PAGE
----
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A spark plug is a small metal insulated part that is bolted into the engine’s cylinder head. This small component was first made by Oliver Lodge in 1903 to generate the spark needed to ignite the mixture of air and fuel in the engine’s combustion chamber.
When the piston in the cylinder goes down it draws in that mixture of fuel and air, then when it comes back up it compresses it. Both the fuel and air are ignited by the spark generated when the piston reaches its TDC (top dead center).
Like every vehicle component, spark plugs have a certain lifespan. That’s why you will find this spark plugs replacing guide useful!
When to replace spark plugs
Usually, spark plugs need to be changed about every 80,000 miles (130,000 km) while some are going to be rated at 30,000 miles (50,000 km).
But certain symptoms can indicate that you’ll need to perform some simple car maintenance even before a car spark plug reaches the end of its lifespan.
For example, your engine light could come on or start flashing which is a very common symptom that there’s something wrong either with the spark plug or plug wires. This could mean that the engine is misfiring which can cause an increase in exhaust emissions or uneven power when accelerating.
Trouble Starting & Filling up Gas
If you are having a hard time starting your vehicle it means that the spark is worn out or damaged. Whilst it can also be an issue with the battery, you should check the plugs first as they do a very important job and are located at the heart of the engine.
In case you are filling up your gas tank more often than you used to, it means that the spark plugs are near the end of their lifespan. This causes an increase in fuel consumption as they are not very effective at burning the fuel that’s coming into the engine.
Rough Idling & Acceleration Issues
A change in how your vehicle sounds when you are stationary can tell you a lot about the state of the spark plugs. If your vehicle is making pinging, rattling, and noises similar to someone knocking, your spark plugs are probably in a need to get replaced.
Acceleration issues may come in the form of delay in vehicle responsiveness. A worn-out spark plug will not give you that instant acceleration and it will make your vehicle sluggish, which, of course, means that you need to replace them.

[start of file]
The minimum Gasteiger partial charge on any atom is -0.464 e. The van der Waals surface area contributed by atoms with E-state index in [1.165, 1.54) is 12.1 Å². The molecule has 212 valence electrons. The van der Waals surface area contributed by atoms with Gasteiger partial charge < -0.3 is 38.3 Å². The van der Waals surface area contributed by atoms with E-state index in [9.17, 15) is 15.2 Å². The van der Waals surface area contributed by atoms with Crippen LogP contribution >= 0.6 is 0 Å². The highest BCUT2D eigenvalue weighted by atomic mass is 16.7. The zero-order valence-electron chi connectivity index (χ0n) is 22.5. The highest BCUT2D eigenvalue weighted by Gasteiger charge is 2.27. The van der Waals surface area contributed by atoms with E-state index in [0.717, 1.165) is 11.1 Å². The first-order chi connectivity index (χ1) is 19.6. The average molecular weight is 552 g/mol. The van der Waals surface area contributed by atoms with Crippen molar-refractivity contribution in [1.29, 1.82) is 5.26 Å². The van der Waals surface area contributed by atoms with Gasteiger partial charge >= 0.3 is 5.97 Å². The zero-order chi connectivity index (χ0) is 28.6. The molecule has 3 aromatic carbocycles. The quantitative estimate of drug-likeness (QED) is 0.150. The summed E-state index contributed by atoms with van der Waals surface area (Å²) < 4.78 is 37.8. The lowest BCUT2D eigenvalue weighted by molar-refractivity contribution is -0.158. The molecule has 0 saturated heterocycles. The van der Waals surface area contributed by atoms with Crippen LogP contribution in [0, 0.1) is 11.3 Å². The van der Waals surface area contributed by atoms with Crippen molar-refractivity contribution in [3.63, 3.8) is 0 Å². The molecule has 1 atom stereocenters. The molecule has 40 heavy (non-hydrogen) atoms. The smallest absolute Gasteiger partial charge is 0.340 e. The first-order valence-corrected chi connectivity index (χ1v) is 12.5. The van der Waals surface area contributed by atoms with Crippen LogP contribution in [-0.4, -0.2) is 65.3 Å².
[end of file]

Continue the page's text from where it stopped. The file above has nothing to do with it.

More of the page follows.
How to Change Spark Plugs
Removing the Old Ones
1. When you open the hood, the spark plugs are going to be located on the engine compartment underneath wires with plug covers on them. On 4-cylinder engines you will find every car spark plug set in a row either on the top or the side of the engine.
On 6-cylinder and 8-cylinder engines you’ll find them separated evenly on each side of the engine. On inline 6-cylinder engines, spark plugs are either on the top or side of the engine head. Some cars have engine covers which you’ll have to remove in order to get to the spark plugs.
2. In case you’ve been using your car prior to this, make sure you leave it to cool down as the plugs and manifold can be extremely hot.
While you are waiting to start with this vehicle maintenance, gather all the necessary tools such as an extension bar, spark plug socket, a feeler gauge (spark gap gauge), and a ratchet socket drive wrench. Once the engine is cool to the touch it’s time to remove the spark plugs.
3. To remove a spark plug, pull one of the wires on the engine compartment by holding it as close to the bottom as you can. Be careful when doing so, to avoid damaging the spark plug head.
Get your socket wrench and together with the extension bar and ratchet remove the spark plug from the housing with caution. Use the feeler gauge to check the gap of the plug which should be between .028 inches (0.7 mm) and .060 inches (1.52 mm). Depending on the type of plugs and vehicle, there should also be a bit of wiggle room too.
Installing New Spark Plugs
1. Before you insert the new plugs clean up around the threads and the wire terminal. Also, check for any wear on the wires and use a wire brush or a can of compressed air to clean around the wire connections.
Before you install the new plugs, make sure to lubricate them with an anti-seize lubricant, especially if you are installing them in an aluminum engine.
2. Using the spark plug socket insert the new plugs and tighten them with a 1/8th of a turn. Do not overtighten them as this can strip the thread on the head of the engine.
Once that’s done, remove the masking tape and make sure you replace the spark plug cables that were initially placed on each plug. Lastly, place the spark plug wire boot back by pushing on it with a little bit of force so it snaps on.
By attempting this DIY Replacing Spark Plugs, it’s obvious that you will need the correct tools and protective gear for your safety. If you do not have all the gear for this, consider taking your car to a pro.